Wisconsin Death Trip. The recent film, Wisconsin Death Trip, newly available on DVD, is a dramatization of the book of the same title that was published in the early 1970s. The film takes the newspaper articles from the book as its voice-over script, and, using the style of the period photos from the book, silently reenacts the stories from the old articles, which all tell strange, sad, or violent tales of happenings in Black River Falls, Wisconsin in the 1890s. (LOTR fans--and others--may be interested to know that the voiceover actor is Ian Holm.)
Is there something especially morbid and sick about Wisconsin? As a person living in Wisconsin, I had to wonder if the book was picking on us, or, no I didn't really, because there is always the out for us here in Madison to say Madison is an island of difference within the state. But I knew this film was well regarded, and when I saw yesterday that it had arrived in the mail, I immediately sat down and watched it through. It was quite beautiful and original visually and quite moving and full of fascinating characters (like Mary Sweeney, a cocaine-sniffing woman with a mania for breaking glass).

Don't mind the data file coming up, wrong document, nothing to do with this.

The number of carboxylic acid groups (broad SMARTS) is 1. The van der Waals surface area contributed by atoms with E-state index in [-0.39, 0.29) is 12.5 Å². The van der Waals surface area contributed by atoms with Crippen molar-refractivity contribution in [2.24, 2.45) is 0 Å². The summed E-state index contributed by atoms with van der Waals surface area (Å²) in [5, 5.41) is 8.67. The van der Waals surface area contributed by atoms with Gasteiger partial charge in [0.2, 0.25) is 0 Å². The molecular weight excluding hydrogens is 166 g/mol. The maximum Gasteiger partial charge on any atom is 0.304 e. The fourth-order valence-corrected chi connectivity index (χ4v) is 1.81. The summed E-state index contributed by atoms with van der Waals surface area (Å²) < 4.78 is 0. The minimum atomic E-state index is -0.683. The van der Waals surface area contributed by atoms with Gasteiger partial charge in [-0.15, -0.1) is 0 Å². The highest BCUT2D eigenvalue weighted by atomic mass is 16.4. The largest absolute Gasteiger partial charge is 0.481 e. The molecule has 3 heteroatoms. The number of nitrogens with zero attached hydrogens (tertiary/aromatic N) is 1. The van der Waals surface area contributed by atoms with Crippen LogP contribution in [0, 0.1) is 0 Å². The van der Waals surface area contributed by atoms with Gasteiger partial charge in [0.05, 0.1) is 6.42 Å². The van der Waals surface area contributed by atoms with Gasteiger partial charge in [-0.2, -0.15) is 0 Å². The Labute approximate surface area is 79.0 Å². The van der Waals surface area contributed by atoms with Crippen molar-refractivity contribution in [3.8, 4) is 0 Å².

One could see the film as expressing the idea that in bad economic times, in desolate places, people go mad with despair. Or one could see it as saying that in some very specific times in very specific places, people just go off-the-scale weird.
Here's my interpretation. We tend to think of Wisconsin as a notably healthy, wholesome place. (Notice the characters in movies who say they are from Wisconsin: Annie Hall, Jack Dawson in Titanic, etc., etc.) So I am thinking: to show the dark side to Wisconsin is to say something about the dark side of humanity. This story of Black River Falls in the last decade of the nineteenth century is (as presented through the film, if not the book) a universal story of passion and violence and death and madness.
UPDATE: Another wholesome thing set in Wisconsin, which I only know because I did the NYT crossword puzzle today, is the TV show Happy Days. Wisconsin Death Trip could have been called Unhappy Days.